This hotel bucks the trend of a sealed skyscraper—the architecture allows guests to acclimate and experience Singapore’s tropical surroundings with internal breezeways and atria, multiple sheltered terraces, sky gardens and vertical greening. It addresses the loss of green spaces in the urban fabric by achieving an overall greenery replacement of more than 10 times the site area. Embracing living systems of lush greenery, the building is eco-friendly, humane and livable.

A skyline view of the Oasia Hotel in Singapore. Photo by K Kopter.

A ground-up view of the Oasia Hotel. Photo by Patrick Bingham-Hall.

A closer view of the Oasia Hotel’s facade and pool deck. Photo by K Kopter.

An up-close look at one of the Oasia Hotel’s green walls. Photo by Patrick Bingham-Hall.

Paving the way to green

The building sits on a 50-by-50 meter site, hemmed in by surrounding towers with congested and limited outdoor views. The project brief called for three distinct facilities: offices, hotel and club rooms. Hence, the architect stacked the three L-shaped blocks and flipped each of them to opposite corners for different views that overlook a sky terrace (at the 6th, 12th, 21st and 27th story). Effectively, the three lower verandas are each sheltered by the one above, open at the sides for transparency, cross-ventilation and daylight. The elevator and building service cores were distributed to the four corners of the building to connect each stack and reinforce the corners of the building form. By doing so, the tower carves out its own internal spaces with a dynamic 360-degree view that is not possible with a typical tower that has a centralized core. It also creates a circulation path that could support varied uses and individualized public spaces, offering opportunities for recreation and social interaction. In addition, rather than a flat roof, Oasia is crowned with a tropical bower—floral, diverse, soft and alive.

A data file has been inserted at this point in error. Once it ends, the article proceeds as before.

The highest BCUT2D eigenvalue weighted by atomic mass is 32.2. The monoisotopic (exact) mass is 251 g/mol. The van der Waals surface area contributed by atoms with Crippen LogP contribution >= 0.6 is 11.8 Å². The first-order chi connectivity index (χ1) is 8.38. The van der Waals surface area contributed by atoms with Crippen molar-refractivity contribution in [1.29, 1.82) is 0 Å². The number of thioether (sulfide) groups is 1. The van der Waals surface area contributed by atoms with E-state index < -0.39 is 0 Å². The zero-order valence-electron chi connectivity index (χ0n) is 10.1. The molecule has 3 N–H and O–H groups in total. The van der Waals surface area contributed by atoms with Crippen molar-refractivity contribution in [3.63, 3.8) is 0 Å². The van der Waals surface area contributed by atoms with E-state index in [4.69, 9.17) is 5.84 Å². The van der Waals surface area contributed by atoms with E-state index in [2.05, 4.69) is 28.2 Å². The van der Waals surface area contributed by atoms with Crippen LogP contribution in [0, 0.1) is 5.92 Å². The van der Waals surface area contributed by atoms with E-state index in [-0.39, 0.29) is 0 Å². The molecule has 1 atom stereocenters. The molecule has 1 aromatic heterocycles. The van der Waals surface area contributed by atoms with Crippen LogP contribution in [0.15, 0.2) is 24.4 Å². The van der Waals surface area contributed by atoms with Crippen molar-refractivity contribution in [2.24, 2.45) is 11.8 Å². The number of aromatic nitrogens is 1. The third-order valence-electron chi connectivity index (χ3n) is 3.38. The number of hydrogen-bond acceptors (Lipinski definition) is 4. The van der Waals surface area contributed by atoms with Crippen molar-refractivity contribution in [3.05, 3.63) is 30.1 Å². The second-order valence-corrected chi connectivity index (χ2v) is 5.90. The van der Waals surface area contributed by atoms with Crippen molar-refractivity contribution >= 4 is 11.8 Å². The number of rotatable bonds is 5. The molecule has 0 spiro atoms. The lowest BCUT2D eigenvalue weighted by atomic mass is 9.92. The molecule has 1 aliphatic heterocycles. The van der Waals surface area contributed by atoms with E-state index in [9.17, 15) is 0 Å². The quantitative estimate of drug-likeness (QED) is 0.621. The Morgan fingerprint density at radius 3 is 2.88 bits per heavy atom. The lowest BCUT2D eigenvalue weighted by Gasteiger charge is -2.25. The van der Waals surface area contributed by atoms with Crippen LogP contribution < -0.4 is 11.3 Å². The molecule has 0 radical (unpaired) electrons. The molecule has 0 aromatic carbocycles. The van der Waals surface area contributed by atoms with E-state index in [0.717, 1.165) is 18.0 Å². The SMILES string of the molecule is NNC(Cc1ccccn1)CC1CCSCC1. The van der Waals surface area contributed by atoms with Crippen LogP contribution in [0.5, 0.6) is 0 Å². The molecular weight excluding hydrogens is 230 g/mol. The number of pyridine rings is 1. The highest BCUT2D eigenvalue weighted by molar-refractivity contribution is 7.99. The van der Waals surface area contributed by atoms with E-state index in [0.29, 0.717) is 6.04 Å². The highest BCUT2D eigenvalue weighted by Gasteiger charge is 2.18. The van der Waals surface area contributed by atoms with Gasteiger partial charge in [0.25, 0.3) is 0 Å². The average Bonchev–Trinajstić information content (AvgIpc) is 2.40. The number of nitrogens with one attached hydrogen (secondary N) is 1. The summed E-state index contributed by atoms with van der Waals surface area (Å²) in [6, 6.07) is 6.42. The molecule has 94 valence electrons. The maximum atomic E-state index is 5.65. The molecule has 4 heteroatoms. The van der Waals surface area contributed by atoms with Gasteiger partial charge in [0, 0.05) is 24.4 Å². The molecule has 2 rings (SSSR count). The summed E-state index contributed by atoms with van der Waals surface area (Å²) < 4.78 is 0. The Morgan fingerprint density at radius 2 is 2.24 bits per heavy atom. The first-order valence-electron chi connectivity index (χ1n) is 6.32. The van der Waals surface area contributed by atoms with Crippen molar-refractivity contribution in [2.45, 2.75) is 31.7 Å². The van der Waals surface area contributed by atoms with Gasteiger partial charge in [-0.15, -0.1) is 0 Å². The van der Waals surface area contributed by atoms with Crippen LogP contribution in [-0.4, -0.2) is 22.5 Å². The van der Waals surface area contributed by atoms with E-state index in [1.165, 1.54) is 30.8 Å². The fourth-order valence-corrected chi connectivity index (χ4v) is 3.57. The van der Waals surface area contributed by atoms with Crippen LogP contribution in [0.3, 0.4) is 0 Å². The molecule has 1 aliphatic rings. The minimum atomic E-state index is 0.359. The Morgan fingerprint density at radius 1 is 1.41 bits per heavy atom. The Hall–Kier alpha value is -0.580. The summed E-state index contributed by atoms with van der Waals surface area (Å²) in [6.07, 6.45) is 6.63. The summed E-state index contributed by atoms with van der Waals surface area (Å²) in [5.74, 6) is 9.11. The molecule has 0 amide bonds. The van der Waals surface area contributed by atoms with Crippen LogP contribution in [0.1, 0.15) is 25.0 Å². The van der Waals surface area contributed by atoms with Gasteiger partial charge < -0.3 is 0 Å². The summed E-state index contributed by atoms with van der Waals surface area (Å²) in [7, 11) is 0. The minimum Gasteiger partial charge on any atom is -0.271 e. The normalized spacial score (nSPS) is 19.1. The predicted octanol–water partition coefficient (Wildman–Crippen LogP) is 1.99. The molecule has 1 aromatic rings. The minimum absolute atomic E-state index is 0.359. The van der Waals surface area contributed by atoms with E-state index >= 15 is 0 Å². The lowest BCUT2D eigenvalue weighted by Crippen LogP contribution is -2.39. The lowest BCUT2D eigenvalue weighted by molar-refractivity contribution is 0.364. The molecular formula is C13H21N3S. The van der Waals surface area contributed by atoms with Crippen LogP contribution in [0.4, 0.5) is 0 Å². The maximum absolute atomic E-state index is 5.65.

Performance

The façade mesh creates a veil, absorbing heat and providing up to 60 percent shade. The sky terraces are huge overhangs that shade and reduce heat gain, promoting fresh air and reducing energy load for the common areas. These features are intrinsic from the architectural massing and expression, without any equipment and machines. The architecture firm is in contact with relevant institutions for measurements and data collection to evaluate  the building’s energy performance and other sustainable features.

Replacing with green

Skyrise greenery is another example of how we can add dimension to the city’s green spaces. The Oasia Hotel Downtown breathes life into the upper reaches of the Central Business District’s skyline. While rooftop and vertical greenery are not new in Singapore, there is increased adoption of this method in new buildings. Ongoing research by the National Parks Board (NParks) to identify plants and planting medium to ease the maintenance of skyrise greenery will contribute to more developments in this area.

 


Credits

This project was originally featured in FuturArc, July-August 2017, Vol 55. It has been edited down for length.